large shrub, heavy and consistent producer of large tart black

Nanking Cherries

lovely large ornamental shrubs with short lived pink blooms

requires cross pollinating with other shrubs or plums

related more closely to plums t
han cherries

small, bright red, sweet and juicy fruit produced annually in abundance, large

shrubs are very hardy and tolerate almost any soil

fruit excellent for fresh eating or for juicing, is low in pectin so combine with
pectin rich fruits for go
od set of jams and jellies

Haskap Berries (
Lonicera caerulea

are fairly new to the prairies, originated in cold areas of Asia and Siberia

are the prairie's answer to blueberries, shrubs are extremely hardy (
50C) and early
blooming, grow well in heavier

clay and alkaline soils and are fairly petite in size (1
m) fitting into landscapes easily

have twin flowers that can tolerate 7 degrees of frost

requires two varieties for pollination

buy only named cultivars as not all are good tasting

long dark blue,

sweet tasting berries ripen in mid to late June

will need to protect fruit from the birds as they will quickly strip shrub of fruit

varieties available from U of S breeding program include: Borealis, 9
15, 9
91, 9
(more are being released each year)

ther cultivars available are: Tundra, Berry Blue, Blue Belle, Cinderella,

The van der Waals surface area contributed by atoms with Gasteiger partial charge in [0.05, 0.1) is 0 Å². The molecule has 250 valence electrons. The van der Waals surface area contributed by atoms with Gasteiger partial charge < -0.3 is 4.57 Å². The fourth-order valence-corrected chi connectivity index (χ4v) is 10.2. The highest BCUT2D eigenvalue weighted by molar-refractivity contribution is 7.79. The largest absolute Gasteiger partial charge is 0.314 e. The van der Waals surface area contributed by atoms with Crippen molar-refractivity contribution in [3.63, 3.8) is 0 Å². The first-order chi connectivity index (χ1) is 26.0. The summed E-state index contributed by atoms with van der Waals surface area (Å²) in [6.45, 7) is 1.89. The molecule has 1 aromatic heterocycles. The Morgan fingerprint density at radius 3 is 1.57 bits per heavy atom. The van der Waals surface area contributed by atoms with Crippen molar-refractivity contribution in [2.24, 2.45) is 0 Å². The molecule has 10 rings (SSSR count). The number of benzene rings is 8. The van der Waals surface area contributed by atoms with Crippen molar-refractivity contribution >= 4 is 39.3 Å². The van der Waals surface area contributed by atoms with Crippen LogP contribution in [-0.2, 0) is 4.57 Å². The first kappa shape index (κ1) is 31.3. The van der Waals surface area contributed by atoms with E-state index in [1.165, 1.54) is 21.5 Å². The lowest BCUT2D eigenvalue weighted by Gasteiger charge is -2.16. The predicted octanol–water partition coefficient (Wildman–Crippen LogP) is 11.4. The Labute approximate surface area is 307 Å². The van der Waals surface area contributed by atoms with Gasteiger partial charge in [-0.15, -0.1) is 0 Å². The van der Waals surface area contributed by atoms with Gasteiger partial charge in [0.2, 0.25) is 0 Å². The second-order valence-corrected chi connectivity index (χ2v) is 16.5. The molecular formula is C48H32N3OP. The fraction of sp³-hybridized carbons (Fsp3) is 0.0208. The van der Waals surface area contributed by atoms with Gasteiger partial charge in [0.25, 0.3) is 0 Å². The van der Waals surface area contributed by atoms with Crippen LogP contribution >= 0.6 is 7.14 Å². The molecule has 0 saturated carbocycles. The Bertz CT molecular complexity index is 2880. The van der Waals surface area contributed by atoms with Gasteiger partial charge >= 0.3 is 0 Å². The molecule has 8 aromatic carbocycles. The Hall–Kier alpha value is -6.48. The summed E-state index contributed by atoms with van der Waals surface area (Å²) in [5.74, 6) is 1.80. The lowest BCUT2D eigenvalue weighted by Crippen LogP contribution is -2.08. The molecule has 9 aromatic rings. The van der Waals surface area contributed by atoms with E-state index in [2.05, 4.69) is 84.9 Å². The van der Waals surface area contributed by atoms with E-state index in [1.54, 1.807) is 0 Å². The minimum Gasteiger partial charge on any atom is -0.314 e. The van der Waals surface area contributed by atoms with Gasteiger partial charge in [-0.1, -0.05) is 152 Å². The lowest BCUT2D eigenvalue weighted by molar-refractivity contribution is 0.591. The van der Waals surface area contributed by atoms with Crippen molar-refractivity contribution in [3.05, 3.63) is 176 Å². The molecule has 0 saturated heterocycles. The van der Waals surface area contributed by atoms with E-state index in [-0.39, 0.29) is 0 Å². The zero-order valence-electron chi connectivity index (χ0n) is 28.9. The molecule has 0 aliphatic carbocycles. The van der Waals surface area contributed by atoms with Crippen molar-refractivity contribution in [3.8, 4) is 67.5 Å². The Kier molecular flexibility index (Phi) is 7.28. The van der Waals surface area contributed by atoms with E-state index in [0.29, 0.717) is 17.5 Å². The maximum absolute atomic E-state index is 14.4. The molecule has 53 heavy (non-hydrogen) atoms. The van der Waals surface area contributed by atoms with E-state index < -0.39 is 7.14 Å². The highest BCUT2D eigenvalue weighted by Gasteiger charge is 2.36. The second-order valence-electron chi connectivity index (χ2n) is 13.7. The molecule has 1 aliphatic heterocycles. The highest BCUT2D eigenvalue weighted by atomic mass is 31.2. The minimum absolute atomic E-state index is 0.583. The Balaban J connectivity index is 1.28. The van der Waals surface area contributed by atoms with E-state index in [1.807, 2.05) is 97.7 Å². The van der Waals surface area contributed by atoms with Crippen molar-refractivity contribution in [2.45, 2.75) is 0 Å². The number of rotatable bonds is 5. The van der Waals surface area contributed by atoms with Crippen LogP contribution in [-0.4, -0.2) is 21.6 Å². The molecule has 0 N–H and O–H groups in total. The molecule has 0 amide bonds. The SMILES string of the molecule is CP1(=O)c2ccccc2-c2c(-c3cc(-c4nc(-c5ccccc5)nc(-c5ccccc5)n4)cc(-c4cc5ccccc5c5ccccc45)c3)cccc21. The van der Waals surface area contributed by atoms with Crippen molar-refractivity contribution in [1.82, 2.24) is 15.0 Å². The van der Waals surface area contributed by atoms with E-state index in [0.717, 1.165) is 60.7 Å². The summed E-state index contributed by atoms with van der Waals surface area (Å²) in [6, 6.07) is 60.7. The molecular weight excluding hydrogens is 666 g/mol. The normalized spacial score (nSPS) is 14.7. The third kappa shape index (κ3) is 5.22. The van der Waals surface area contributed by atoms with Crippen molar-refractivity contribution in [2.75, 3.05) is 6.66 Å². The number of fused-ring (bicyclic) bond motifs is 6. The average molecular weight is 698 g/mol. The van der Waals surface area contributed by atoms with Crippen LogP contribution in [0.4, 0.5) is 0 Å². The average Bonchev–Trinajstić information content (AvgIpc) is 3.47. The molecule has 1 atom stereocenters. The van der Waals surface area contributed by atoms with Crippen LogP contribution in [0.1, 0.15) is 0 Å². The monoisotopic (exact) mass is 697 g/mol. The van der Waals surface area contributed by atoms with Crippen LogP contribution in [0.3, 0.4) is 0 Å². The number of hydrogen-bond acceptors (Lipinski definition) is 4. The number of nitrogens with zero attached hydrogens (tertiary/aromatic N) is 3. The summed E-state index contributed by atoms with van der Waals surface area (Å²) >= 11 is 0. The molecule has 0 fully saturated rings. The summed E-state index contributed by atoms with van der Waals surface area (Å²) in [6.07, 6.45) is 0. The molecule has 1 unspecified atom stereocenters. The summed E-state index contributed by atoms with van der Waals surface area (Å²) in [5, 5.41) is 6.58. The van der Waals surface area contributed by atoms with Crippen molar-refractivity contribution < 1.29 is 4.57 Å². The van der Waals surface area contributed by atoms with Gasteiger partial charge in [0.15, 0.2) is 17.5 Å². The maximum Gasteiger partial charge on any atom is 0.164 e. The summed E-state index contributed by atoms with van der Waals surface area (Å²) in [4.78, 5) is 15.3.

Svetlana and Polaris


are varieties native to Alberta but all types require very acidic soil (pH 4.5
which is hard to provide

are hardy if right conditions can be m

best grown in containers or a part of the garden where the soil can be altered

water only with rain water as our water has a pH of 7 or more

better fruit set if grown with another variety

varieties available:

large dark blue sweet berries, rip
ens earlier than other cultivars


small sky blue, sweet fruit, heavy producer for 2
3 weeks in late

very short plants with large dark blue true blueberry flavoured
fruit, self pollinating, good for processing

St. Cloud

growth habit, fruit excellent for pies

firm, sweet flavoured and smelling fruit that stores well

Saskatoon berries

easily grown hardy native shrub that does well in heavy alkaline soils, drought
tolerant and will grow in full sun or part shade
as an understory shrub (fruit
production will be decreased)

cold wet years will decrease fruit production, soil needs to be very well drained, hates
winter wet

U of S has a hybridizing program so new releases are occurring regularly

medium to extremely lar
ge shrubs (2
4m x 1.5

better fruit set if another variety is planted nearby

varieties available:

moderate sized with large fruit produced late in the season, good
for processing and eating fresh

medium sized productive shrub, good f
or processing or eating fresh

large shrub with large fruit, good fresh eating

the best yielding with mild sweet fruit on a large shrub

very large fruit good for eating fresh or pies, poss. the best tasting,
large rangy shrub

w release (name might change) from U of S, shrub has a 'wild' flavour,
but grows on a compact, low suckering bush


Juniper rust is a fungus that uses junipers or hawthorns to transfer the fungus to

saskatoons. Leaves rusty orange s
pots on the leaves and orange hairy growths on